Personally, I really hope that there are even more stories to come from The Story Orchestra (Beethoven please!) as it is something different, I’d have to say it’s probably the best noisy book available (it’s not just sounds…I can deal with my sister pressing all the buttons. It’s good!), and it can help to spark a love of music as well as reading!


I received this book when I was a bookseller from the publisher, Quarto – thank you!

THE BEAR, THE PIANO, THE DOG AND THE FIDDLE- David Litchfield

5/5

A stunning sequel to The Bear and the Piano from one of the brightest talents in children’s books today.

Generally, if a book involves David Litchfield illustrations, you can be guaranteed that it’s a good one, especially when he’s also the author. Grandad’s Secret Giant was my picture book of the year for 2017, and The Bear and the Piano is definitely a favourite and very much deserving of all the love surrounding it. The Bear, the Piano, the Dog and the Fiddle, no surprise, is just as good.

I actually love this sequel more than the first book; it was heartbreaking and heartwarming with a very clear and meaningful message about friendship and sharing, and how things may not always work out how you expect but true friendship will always shine through. It is such an important book for adults as well as children to read and love.

I can’t recommend The Bear, the Piano, the Dog and the Fiddle enough and it’s one that I hope finds as much love as the first book! Fans of David Litchfield will not be disappointed, and I hope that he finds many more new fans with the release of this title!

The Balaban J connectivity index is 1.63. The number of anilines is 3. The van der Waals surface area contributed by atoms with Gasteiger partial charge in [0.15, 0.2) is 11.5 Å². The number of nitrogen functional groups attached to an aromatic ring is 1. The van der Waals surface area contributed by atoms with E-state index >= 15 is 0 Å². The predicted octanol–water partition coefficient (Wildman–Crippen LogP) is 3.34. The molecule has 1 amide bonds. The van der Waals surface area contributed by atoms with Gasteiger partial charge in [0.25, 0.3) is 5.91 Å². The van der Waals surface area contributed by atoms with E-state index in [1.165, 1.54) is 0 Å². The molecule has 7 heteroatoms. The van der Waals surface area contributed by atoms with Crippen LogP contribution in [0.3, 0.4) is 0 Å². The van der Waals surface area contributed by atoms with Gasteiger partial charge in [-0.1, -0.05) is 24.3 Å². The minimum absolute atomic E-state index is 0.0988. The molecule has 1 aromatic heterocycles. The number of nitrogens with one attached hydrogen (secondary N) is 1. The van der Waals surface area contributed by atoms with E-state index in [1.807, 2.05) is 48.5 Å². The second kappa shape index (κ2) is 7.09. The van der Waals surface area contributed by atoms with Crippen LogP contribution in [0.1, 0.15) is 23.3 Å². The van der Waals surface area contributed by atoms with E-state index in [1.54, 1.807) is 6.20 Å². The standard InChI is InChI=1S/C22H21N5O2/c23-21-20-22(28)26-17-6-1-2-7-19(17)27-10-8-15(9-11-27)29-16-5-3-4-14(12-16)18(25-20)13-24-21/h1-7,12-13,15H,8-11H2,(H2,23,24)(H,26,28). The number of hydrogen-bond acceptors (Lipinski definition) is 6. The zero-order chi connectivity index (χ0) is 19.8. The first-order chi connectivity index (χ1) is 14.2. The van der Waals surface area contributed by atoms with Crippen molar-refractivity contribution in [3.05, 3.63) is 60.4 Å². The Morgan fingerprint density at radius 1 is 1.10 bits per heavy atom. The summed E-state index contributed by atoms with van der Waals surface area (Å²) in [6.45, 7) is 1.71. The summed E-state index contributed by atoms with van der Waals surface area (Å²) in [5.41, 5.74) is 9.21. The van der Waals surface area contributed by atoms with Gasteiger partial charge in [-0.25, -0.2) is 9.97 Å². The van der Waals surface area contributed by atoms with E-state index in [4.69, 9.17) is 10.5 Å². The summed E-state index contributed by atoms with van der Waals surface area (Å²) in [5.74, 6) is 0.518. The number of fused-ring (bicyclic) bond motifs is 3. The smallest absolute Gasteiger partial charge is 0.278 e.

Thank you so much to Christopher and Ellen at Quarto for my copy of this book!

TO PIXAR AND BEYOND – Lawrence Levy

5/5

A fascinating insight into the beginnings, ups and downs of Pixar.

*DISCLAIMER – I am a borderline obsessive Disney/Pixar fan.

I loved the idea of a brand new book all about Pixar, but I didn’t realise that this was a business book. So, when I picked it up I was a tad hesitant about whether I’d enjoy it and how long it would take me ’cause it would probably be a heavy slightly dull book.

I WAS SO WRONG.

I couldn’t put this down. Seriously, I got home from work and just read, read, read. It was addictive, entertaining and fascinating. I thought I knew a fair amount about Pixar (someone who wears Hawaiian shirts…I know exactly who you’re on about!) but this book truly opened my eyes. Pixar is such an incredibly innovative company, full of some of the most talented people in the world who are so passionate about Pixar that that emotion literally leaped from the page. Levy takes you on a journey from him joining the company during the production of Toy Story where you see a floundering company full of creativity but a lack of momentum, and we see this life injected into it. I felt transported back to 1995 and I cried at their triumphs and worried for Pixar during their difficult times. I honestly didn’t expect to cry at a business book. But there you go.